Commuting | #3

I’m lucky enough to be able to live at home during my internship, so I don’t have to pay rent during both the summer and the school year. Since I am from central Maryland, it is fairly common for people who live in my area to commute to Washington D.C. and northern Virginia on a daily basis for work. While I was aware of this on a theoretical level, in the weeks leading up to my internship I had no idea what commuting everyday would look like for me.

I don’t own a car, but I was fortunately able to find a commuter bus that picks up at a local mall and has a stop right in front of my office. At $5 per trip, the cost of taking the bus quickly adds up, so the LSA Opportunity Hub Scholarship definitely helped to make using the bus more accessible.

Although the bus’s route is very convenient for me, commuting has still been tough. My office’s hours are 9-5, but my days start by leaving my house at 7:05 so I can make the 7:25 bus. Since there is heavy traffic on the way to DC during rush hour, I often arrive at work around 9:15. Luckily everyone in my office has been understanding of my situation, so they’re fine with me arriving a few minutes late. On my way back home, the bus ride is usually more timely, so if I leave the office around 5, I am able to make it back home by 6:30. I’m thankful that I don’t have to drive through the rush hour traffic myself and that I didn’t have to find an apartment in DC, but being at work/commuting for almost 12 hours a day was very tiring at first.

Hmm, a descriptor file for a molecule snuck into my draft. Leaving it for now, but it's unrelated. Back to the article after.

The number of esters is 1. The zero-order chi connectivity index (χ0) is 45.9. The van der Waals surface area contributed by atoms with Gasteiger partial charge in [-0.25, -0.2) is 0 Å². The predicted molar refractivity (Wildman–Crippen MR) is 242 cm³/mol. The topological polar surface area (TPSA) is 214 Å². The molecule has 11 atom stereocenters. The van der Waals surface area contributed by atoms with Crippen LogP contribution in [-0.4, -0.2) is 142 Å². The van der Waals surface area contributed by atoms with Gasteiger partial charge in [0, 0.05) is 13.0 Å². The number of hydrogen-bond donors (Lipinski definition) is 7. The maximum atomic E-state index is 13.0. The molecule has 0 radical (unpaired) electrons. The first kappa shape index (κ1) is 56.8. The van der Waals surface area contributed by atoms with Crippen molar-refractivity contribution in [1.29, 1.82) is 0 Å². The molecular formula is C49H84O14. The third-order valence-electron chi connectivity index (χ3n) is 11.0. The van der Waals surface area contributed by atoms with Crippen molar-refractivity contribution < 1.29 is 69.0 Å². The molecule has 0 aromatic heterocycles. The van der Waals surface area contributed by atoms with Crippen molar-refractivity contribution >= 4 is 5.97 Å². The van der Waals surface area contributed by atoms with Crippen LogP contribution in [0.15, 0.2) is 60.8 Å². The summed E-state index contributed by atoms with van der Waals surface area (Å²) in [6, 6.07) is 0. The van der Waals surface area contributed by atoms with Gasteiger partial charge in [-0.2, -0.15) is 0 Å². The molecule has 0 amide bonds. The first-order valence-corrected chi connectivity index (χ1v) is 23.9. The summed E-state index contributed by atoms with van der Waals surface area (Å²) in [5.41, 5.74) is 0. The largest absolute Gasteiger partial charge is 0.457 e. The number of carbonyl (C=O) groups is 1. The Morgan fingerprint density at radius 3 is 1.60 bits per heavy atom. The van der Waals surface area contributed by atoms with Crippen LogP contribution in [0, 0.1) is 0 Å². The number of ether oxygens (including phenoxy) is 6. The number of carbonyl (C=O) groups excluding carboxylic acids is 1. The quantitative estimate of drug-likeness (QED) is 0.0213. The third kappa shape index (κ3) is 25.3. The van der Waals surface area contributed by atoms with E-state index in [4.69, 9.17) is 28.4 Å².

Now that I only have a few more weeks at my internship, I have gotten used to the commute and it has made me a lot more comfortable with utilizing the different public transit options available in DC. My first big test in this regard was in mid-June. After the Capitals’ won the Stanley Cup, a parade was held that blocked many of the city’s major streets, so none of the commuter buses were driving into DC. Since I wasn’t aware of this change ahead of time, I was surprised when the bus driver told us all to get off the bus while we were still a city away from my usual stop. However, since I had become more aware of the geography of and around DC, I was able to find my way into work and arrive even earlier than I usually do. After this experience, I began to enjoy the commute to and from work a little more as I got more familiar with the city and started to have a more detailed mental-map of DC.

One thought on “Commuting | #3

  • August 6, 2018 at 1:28 pm

    Thank you for sharing, Catherine! Commute time/stress is an important consideration for any job. I am glad that you are managing your commute so well in DC and that you have a chance to experience commuting challenges while still a student rather than when you enter the work force. Hopefully this experience will remind you to consider commute when you are searching for a position as you enter your professional career. It’s definitely a balance you will have to maintain with any job. I look forward to learning more about your experience. – Jake


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